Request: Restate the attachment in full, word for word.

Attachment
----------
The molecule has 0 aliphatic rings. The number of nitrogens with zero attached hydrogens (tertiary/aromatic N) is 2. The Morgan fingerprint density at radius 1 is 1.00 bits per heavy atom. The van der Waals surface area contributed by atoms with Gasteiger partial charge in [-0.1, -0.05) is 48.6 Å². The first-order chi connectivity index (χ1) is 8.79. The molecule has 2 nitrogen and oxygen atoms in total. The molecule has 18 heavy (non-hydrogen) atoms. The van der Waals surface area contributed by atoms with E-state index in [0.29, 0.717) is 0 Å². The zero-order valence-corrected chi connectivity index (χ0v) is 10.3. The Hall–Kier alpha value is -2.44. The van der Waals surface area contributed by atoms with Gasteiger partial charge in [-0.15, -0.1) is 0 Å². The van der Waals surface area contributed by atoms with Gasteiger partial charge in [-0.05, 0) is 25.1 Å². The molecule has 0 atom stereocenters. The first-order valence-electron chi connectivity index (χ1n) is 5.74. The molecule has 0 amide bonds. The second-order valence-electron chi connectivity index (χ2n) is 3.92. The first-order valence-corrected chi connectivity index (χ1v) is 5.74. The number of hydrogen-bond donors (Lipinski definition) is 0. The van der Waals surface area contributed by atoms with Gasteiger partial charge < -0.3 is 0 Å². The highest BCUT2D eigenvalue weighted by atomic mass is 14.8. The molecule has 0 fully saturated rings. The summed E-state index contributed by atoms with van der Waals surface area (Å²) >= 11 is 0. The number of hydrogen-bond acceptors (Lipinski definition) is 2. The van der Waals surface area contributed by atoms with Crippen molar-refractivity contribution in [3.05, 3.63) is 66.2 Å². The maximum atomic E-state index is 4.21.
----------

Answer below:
The molecule has 0 aliphatic rings. The number of nitrogens with zero attached hydrogens (tertiary/aromatic N) is 2. The Morgan fingerprint density at radius 1 is 1.00 bits per heavy atom. The van der Waals surface area contributed by atoms with Gasteiger partial charge in [-0.1, -0.05) is 48.6 Å². The first-order chi connectivity index (χ1) is 8.79. The molecule has 2 nitrogen and oxygen atoms in total. The molecule has 18 heavy (non-hydrogen) atoms. The van der Waals surface area contributed by atoms with E-state index in [0.29, 0.717) is 0 Å². The zero-order valence-corrected chi connectivity index (χ0v) is 10.3. The Hall–Kier alpha value is -2.44. The van der Waals surface area contributed by atoms with Gasteiger partial charge in [-0.15, -0.1) is 0 Å². The van der Waals surface area contributed by atoms with Gasteiger partial charge in [-0.05, 0) is 25.1 Å². The molecule has 0 atom stereocenters. The first-order valence-electron chi connectivity index (χ1n) is 5.74. The molecule has 0 amide bonds. The second-order valence-electron chi connectivity index (χ2n) is 3.92. The first-order valence-corrected chi connectivity index (χ1v) is 5.74. The number of hydrogen-bond donors (Lipinski definition) is 0. The van der Waals surface area contributed by atoms with Gasteiger partial charge < -0.3 is 0 Å². The highest BCUT2D eigenvalue weighted by atomic mass is 14.8. The molecule has 0 fully saturated rings. The summed E-state index contributed by atoms with van der Waals surface area (Å²) >= 11 is 0. The number of hydrogen-bond acceptors (Lipinski definition) is 2. The van der Waals surface area contributed by atoms with Crippen molar-refractivity contribution in [3.05, 3.63) is 66.2 Å². The maximum atomic E-state index is 4.21.